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Pre-game weather pep talk from Texas HC Charlie Strong helped Horns focus

The Longhorns head coach wasn't willing to let his team start another game unprepared.

Brendan Maloney-USA TODAY Sports

Texas Longhorns senior wide reciever Daje Johnson didn't think he'd played in such heavy rain since Little League.

From the body language of the other Texas players during warm ups on Saturday morning in preparation for the Kansas State Wildcats, head coach Charlie Strong didn't think his team as a whole was ready to play in the unusual conditions produced by Hurricane Patricia's landfall.

"We were warming up, and I called us up during warmup, and I had to tell them some things because I just didn't like the way we were warming up," Strong said. "It was kind of just going through it."

Strong has seen that type of warning behavior from his team before and he took the opportunity to put the situation into perspective.

"Okay, it's wet, we understand that. What do you want me to do, move the clouds? I can't move the clouds. I can't stop the rain. But okay, so is it raining -- look at the far end. Is it raining down there? They're warming up pretty good, so let's get into it and let's stop going through the motions."

Once the game started, the Longhorns responded to Strong's exhortations, scoring 16 points on the first three Texas possessions to assert some physical dominance on the game in conditions that ended up being worse than redshirt freshman Jerrod Heard anticipated.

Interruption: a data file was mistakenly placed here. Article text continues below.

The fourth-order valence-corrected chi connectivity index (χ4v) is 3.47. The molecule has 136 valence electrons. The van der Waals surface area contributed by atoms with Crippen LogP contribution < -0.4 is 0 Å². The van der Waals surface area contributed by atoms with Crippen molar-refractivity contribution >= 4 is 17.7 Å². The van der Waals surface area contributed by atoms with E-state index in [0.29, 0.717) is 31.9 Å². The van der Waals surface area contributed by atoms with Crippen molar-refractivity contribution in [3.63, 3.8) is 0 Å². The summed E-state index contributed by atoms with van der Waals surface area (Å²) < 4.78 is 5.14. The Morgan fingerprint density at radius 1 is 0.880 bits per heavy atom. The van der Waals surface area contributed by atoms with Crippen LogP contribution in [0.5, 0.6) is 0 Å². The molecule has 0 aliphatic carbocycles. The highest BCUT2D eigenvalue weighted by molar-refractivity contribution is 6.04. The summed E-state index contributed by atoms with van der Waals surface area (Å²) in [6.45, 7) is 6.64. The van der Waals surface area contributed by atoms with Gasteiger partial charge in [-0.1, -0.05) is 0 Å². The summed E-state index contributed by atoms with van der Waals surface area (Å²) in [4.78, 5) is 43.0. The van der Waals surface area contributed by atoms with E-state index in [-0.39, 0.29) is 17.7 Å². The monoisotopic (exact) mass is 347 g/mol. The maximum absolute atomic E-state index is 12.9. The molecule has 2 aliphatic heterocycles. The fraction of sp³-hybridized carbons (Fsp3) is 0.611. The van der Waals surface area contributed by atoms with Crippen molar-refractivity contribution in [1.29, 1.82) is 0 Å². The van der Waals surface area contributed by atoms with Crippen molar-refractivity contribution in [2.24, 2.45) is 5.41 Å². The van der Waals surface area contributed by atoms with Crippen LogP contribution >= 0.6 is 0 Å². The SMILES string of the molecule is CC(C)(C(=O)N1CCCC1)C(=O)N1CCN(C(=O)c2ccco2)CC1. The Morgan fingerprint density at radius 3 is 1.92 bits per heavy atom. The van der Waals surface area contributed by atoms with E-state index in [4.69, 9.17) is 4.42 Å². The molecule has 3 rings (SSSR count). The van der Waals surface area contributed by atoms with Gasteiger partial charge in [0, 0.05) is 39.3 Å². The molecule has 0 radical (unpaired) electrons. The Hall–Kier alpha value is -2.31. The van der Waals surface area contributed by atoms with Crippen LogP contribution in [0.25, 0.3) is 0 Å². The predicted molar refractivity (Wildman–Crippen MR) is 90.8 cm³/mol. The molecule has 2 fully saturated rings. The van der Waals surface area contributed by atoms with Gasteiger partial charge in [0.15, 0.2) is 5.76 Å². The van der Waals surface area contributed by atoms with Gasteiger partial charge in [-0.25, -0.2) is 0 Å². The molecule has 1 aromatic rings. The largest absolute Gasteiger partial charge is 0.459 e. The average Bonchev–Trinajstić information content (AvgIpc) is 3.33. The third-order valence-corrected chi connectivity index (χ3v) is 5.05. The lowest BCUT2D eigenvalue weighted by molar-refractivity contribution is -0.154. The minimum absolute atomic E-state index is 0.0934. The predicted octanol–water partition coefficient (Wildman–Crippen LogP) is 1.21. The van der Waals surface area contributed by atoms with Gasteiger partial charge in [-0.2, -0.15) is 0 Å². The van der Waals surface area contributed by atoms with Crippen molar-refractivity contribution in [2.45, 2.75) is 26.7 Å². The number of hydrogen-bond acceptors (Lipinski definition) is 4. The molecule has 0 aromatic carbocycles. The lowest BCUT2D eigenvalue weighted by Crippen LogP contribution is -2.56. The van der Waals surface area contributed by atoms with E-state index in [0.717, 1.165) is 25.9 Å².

"I thought it wasn't going to be bad because it wasn't really raining that hard," Heard said. "But when we came out there it just started pouring... There was a moment in the second quarter where the ball really did feel like five pounds."

As a result, Heard told Strong at halftime that he couldn't grip the football and the Texas offense got extremely conversative, opting to run clock and concede some lost possessions in order to avoid the potential for a game-changing mistakes. With the Longhorns defense playing well enough to limit a flawed Wildcats offense, the trade-off ended up working out for Strong and Norvell.

Texas had practiced all week in preparation for the rain, wetting the balls in practice in order to approximate the expected game-time conditions, but weren't able to practice in similar conditions when some expected precipitation never materialized.

And once Norvell saw the poor forecast continue in the morning, he went ahead and installed the 18 Wheeler plays that the Horns used on the game-sealing touchdown drive. Without having repped the plays in practice, junior quarterback Tyrone Swoopes was able to follow his lead blockers, lower his pads, and power for 52 yards on three carries to close out the game.

For the most part, the defense took advantage of the poor conditions in holding Kansas State to only 242 total yards. Junior safety Dylan Haines admitted that he personally left some plays on the wet field, describing a "difficult situation" that contributed to two dropped interceptions in three opportunities.

In the end, the Horns did exactly what Strong wanted them to do -- accept the circumstances and and play with joy and confidence.

"The weather is on both sides of the ball, so it kind of makes you more excited to play," Haines said. "You know, when it's raining out there and you got the water all over the facemask and stuff. It's just a different atmosphere and we took it with an excitement and passion. We went out there and played our butts off."